This really hit home for me. People who don’t struggle with mental illness do not understand how hard it is to get yourself together after you have gone through a bad period of depression or anxiety. Just being able to do something like a normal human being again is a huge accomplishment – and yet some people will downplay it as if it’s not a big deal. If this has happened to you, don’t get discouraged. You should celebrate every little victory.
The thing about Nagata’s parents is also very relatable. Although my parents are very accepting of me as a person (including my sexuality), I still struggle with this every day. I am always thinking, “What if my mom gets mad?” or “What will my parents think if I do this?” It’s very anxiety-producing – after two years, my mom still doesn’t know about my tattoo because I know she’ll disapprove (she has a particular hatred for them).
But Nagata slowly begins to realize always worrying about what her parents think will prevent her from becoming an adult. She figures this out when she goes to a job interview – she left the bakery after two years. All of the interviewers could tell that she wasn’t very interested in the job. But when they asked about her hobbies, they could tell how much she loved manga. One interviewer in particular told her to try manga as a career and wished her luck. His words “reached deep into her heart.” I don’t think anyone acknowledged her love of manga before, so she was overcome with emotion and couldn’t stop crying.
From here, she took the man’s advice and really began pursuing manga. And not much longer later, she made her debut. She was very happy, but after a while, she burnt out and was having more mental health problems. However, unlike in the past, Nagata went to the doctor to get help. She was slowly learning how to take care of herself! The doctor prescribed her something and she begins to feel better. In the manga, she never says what kind of doctor or medication, but I am guessing it was some kind of anxiety medication, especially since she starts researching mental illness afterward.
While reading a psychology book, Nagata begins to make connections about her own mental health. She realized that she had a complex about her mother; she clung to her mother and was so obsessed with her that she wanted to do sexual things to her. She actually mentions that she discusses her mother complex this with her therapist. Nagata never directly states when she started seeing a therapist, but I am guessing it was the doctor from before? Either way, she began seeing a therapist, which is another step toward self-care.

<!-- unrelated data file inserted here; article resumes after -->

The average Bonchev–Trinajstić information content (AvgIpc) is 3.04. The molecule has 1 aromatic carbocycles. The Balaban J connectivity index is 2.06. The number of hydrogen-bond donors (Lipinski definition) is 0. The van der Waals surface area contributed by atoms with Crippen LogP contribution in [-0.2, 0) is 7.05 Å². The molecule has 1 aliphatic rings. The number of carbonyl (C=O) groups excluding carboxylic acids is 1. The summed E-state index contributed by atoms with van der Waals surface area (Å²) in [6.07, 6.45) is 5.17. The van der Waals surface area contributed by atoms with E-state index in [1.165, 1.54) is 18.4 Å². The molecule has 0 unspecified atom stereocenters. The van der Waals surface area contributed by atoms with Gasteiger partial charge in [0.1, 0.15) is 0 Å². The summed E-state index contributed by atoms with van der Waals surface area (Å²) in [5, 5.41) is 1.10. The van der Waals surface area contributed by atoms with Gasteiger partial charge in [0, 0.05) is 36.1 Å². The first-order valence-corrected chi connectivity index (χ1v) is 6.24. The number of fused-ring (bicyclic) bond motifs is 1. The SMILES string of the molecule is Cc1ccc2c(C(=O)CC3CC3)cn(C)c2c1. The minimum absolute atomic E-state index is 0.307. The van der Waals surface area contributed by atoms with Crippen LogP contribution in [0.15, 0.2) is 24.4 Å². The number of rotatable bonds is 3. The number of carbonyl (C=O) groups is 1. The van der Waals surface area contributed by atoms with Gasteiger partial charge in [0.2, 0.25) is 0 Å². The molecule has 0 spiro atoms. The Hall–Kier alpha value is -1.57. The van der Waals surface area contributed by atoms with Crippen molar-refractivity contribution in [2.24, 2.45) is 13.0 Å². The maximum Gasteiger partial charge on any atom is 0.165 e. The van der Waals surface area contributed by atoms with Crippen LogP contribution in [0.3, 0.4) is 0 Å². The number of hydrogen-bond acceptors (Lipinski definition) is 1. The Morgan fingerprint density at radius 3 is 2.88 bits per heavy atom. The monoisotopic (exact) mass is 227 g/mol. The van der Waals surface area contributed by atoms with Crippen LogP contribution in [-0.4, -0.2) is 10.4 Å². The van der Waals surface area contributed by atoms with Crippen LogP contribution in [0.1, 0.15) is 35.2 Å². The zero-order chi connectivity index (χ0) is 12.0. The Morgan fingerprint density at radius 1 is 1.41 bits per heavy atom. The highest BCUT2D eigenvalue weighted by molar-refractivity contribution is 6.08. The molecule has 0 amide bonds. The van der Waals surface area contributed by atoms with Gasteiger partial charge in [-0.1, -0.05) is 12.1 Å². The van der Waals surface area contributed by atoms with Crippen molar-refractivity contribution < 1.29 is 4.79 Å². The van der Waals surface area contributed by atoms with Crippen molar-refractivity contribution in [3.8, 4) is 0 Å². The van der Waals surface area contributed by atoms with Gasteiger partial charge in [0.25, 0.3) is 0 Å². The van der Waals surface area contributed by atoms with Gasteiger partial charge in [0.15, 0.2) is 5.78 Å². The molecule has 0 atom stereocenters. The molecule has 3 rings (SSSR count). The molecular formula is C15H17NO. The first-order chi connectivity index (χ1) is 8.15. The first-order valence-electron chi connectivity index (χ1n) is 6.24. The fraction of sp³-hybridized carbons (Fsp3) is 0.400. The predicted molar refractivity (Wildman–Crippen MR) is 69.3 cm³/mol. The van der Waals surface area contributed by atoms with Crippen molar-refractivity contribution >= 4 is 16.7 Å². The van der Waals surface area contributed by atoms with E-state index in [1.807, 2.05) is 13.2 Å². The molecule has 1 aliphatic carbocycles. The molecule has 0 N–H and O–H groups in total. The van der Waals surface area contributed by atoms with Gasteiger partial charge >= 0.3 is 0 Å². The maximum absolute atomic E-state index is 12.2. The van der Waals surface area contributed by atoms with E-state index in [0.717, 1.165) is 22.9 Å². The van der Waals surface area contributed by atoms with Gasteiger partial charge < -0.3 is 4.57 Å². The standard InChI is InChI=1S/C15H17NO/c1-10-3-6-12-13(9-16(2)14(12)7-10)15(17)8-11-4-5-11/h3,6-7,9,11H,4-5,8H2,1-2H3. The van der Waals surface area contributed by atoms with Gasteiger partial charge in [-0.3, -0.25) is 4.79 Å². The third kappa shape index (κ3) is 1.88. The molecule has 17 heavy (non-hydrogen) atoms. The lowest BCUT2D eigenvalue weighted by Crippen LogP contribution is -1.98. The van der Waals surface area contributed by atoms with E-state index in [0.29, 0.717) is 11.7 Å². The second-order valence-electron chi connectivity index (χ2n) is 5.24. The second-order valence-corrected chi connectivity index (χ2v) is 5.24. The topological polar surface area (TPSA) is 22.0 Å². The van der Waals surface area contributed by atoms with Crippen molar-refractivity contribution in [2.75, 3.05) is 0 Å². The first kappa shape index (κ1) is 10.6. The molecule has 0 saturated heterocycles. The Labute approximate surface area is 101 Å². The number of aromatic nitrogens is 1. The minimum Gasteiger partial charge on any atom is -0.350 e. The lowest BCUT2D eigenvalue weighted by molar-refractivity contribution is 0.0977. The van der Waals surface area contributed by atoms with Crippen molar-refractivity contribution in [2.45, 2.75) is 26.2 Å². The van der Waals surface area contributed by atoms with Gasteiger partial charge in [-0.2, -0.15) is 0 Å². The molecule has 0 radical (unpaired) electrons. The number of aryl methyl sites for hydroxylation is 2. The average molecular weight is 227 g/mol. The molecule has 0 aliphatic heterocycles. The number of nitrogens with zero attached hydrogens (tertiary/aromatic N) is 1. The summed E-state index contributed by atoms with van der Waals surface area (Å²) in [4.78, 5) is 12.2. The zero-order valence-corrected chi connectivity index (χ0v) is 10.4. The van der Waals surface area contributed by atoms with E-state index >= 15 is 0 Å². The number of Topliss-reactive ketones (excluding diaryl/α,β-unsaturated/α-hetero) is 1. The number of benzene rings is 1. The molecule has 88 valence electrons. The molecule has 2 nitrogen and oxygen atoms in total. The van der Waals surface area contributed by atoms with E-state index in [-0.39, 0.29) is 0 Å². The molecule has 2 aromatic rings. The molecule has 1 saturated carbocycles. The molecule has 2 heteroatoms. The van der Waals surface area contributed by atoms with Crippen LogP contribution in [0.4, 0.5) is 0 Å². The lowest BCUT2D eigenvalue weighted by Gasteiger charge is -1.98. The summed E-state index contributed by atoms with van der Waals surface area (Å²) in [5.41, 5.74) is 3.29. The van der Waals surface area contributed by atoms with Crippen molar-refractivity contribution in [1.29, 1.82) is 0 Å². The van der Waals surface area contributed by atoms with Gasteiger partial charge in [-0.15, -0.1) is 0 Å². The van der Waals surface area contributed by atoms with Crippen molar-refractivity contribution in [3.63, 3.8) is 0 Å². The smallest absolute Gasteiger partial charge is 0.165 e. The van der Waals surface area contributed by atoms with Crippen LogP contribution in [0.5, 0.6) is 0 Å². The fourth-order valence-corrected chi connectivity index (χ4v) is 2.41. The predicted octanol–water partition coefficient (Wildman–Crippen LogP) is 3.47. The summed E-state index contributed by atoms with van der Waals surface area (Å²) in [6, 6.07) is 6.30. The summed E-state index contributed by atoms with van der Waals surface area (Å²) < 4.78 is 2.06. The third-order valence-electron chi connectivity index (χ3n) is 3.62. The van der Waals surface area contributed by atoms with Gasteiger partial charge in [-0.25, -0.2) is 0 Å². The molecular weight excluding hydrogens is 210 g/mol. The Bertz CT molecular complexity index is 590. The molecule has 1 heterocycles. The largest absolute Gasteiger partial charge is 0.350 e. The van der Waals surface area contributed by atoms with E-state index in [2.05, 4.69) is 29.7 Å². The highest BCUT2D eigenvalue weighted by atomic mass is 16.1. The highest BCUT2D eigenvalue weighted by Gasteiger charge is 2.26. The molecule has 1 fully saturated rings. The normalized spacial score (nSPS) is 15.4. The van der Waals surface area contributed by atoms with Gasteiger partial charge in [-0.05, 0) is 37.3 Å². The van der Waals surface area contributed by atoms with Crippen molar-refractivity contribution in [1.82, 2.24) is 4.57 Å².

In discovering her feelings about her mother, Nagata also begins to realize her sexual orientation. She is attracted to women and seems to be non-binary – although I am not sure if that concept is well-known in Japan. On top of this, she also begins to realize that she doesn’t love herself and that she can’t be truly happy unless she started to. For all that time, she sought approval and love from others, but it wasn’t enough. In order to really take care of herself, she needed to actually care about herself – and that is the first step toward self-care. Not just for Nagata, but for everyone.
As she realized all of this about herself, she also noticed that she was subconsciously blocking her sexual desires. She wanted her parents to still see her as a little girl, so they could love and cuddle her. But in doing so, she was preventing herself from moving forward and becoming an adult.
To end this section, I want to stress the importance of educating yourself. Nagata would not have realized all of this if she hadn’t begun doing research on mental health. No matter what you are going through, you should seek help, whether it’s from books or from the advice of family and friends. The more you know about your situation, the more prepared you will be to address it. And in doing so, you will give yourself better self care.
After all these revelations, Nagata looks up a lesbian escort agency out of curiosity and frustration. She finds out there is one nearby and becomes very excited. Although she doesn’t book an appointment right away, Nagata felt like the world had become a bigger place. She could finally, in her mind, become an adult and experience adult things. But I think it’s a little more than that. Not being able to accept or express your own orientation is suffocating. It’s probably part of why she suffered for so long unknowingly.